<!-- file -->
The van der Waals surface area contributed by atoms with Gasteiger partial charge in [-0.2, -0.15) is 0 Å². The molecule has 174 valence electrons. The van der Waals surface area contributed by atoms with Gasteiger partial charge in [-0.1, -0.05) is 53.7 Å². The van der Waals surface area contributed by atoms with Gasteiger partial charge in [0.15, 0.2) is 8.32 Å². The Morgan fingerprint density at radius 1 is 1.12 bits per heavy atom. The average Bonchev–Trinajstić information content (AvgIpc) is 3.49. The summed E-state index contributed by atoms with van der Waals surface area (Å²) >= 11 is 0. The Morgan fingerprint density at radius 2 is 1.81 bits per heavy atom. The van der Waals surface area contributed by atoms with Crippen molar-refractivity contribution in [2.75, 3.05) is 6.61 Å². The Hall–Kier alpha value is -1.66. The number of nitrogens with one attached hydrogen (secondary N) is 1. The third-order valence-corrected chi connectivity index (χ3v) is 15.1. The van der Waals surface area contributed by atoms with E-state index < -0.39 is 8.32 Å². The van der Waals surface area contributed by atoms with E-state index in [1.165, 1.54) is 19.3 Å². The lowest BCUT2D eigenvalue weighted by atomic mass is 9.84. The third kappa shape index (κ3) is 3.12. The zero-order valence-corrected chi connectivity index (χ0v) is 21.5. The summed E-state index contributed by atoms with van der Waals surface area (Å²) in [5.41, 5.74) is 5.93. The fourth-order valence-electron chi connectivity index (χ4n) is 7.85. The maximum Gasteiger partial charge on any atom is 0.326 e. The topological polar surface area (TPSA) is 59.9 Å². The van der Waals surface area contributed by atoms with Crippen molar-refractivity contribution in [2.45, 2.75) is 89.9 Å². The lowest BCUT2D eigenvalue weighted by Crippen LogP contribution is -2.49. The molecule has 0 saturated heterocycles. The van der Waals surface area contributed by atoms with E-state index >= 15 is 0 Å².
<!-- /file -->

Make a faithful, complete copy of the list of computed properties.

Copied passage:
The van der Waals surface area contributed by atoms with Gasteiger partial charge in [-0.2, -0.15) is 0 Å². The molecule has 174 valence electrons. The van der Waals surface area contributed by atoms with Gasteiger partial charge in [-0.1, -0.05) is 53.7 Å². The van der Waals surface area contributed by atoms with Gasteiger partial charge in [0.15, 0.2) is 8.32 Å². The Morgan fingerprint density at radius 1 is 1.12 bits per heavy atom. The average Bonchev–Trinajstić information content (AvgIpc) is 3.49. The summed E-state index contributed by atoms with van der Waals surface area (Å²) >= 11 is 0. The Morgan fingerprint density at radius 2 is 1.81 bits per heavy atom. The van der Waals surface area contributed by atoms with Crippen molar-refractivity contribution in [2.75, 3.05) is 6.61 Å². The Hall–Kier alpha value is -1.66. The number of nitrogens with one attached hydrogen (secondary N) is 1. The third-order valence-corrected chi connectivity index (χ3v) is 15.1. The van der Waals surface area contributed by atoms with E-state index < -0.39 is 8.32 Å². The van der Waals surface area contributed by atoms with E-state index in [1.165, 1.54) is 19.3 Å². The lowest BCUT2D eigenvalue weighted by atomic mass is 9.84. The third kappa shape index (κ3) is 3.12. The zero-order valence-corrected chi connectivity index (χ0v) is 21.5. The summed E-state index contributed by atoms with van der Waals surface area (Å²) in [5.41, 5.74) is 5.93. The fourth-order valence-electron chi connectivity index (χ4n) is 7.85. The maximum Gasteiger partial charge on any atom is 0.326 e. The topological polar surface area (TPSA) is 59.9 Å². The van der Waals surface area contributed by atoms with Crippen molar-refractivity contribution in [2.45, 2.75) is 89.9 Å². The lowest BCUT2D eigenvalue weighted by Crippen LogP contribution is -2.49. The molecule has 0 saturated heterocycles. The van der Waals surface area contributed by atoms with E-state index >= 15 is 0 Å².